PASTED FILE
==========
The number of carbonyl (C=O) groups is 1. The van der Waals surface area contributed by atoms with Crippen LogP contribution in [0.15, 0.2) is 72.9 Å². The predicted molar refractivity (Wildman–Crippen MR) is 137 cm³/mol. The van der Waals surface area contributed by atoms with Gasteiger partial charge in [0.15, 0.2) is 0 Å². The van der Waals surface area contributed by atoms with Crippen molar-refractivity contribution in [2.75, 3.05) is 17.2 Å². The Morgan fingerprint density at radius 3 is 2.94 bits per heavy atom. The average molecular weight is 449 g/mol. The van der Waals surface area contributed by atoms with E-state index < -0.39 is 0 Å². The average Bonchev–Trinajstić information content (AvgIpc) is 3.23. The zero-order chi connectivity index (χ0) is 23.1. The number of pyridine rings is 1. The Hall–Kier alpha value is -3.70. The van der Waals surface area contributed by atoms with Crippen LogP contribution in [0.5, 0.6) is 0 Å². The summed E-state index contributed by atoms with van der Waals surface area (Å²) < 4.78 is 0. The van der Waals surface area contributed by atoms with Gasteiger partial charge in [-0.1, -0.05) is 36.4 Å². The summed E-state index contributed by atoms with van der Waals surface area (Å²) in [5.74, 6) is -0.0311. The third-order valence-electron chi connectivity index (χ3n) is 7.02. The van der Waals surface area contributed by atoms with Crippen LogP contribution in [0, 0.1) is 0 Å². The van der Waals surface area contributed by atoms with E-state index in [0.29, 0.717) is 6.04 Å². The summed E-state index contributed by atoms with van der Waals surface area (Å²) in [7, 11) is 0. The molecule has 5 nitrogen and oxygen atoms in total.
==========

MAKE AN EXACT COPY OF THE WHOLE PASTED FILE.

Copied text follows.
The number of carbonyl (C=O) groups is 1. The van der Waals surface area contributed by atoms with Crippen LogP contribution in [0.15, 0.2) is 72.9 Å². The predicted molar refractivity (Wildman–Crippen MR) is 137 cm³/mol. The van der Waals surface area contributed by atoms with Gasteiger partial charge in [0.15, 0.2) is 0 Å². The van der Waals surface area contributed by atoms with Crippen molar-refractivity contribution in [2.75, 3.05) is 17.2 Å². The Morgan fingerprint density at radius 3 is 2.94 bits per heavy atom. The average molecular weight is 449 g/mol. The van der Waals surface area contributed by atoms with E-state index < -0.39 is 0 Å². The average Bonchev–Trinajstić information content (AvgIpc) is 3.23. The zero-order chi connectivity index (χ0) is 23.1. The number of pyridine rings is 1. The Hall–Kier alpha value is -3.70. The van der Waals surface area contributed by atoms with Crippen LogP contribution in [0.5, 0.6) is 0 Å². The summed E-state index contributed by atoms with van der Waals surface area (Å²) < 4.78 is 0. The van der Waals surface area contributed by atoms with Gasteiger partial charge in [-0.1, -0.05) is 36.4 Å². The summed E-state index contributed by atoms with van der Waals surface area (Å²) in [5.74, 6) is -0.0311. The third-order valence-electron chi connectivity index (χ3n) is 7.02. The van der Waals surface area contributed by atoms with Crippen LogP contribution in [0, 0.1) is 0 Å². The van der Waals surface area contributed by atoms with E-state index in [0.29, 0.717) is 6.04 Å². The summed E-state index contributed by atoms with van der Waals surface area (Å²) in [7, 11) is 0. The molecule has 5 nitrogen and oxygen atoms in total.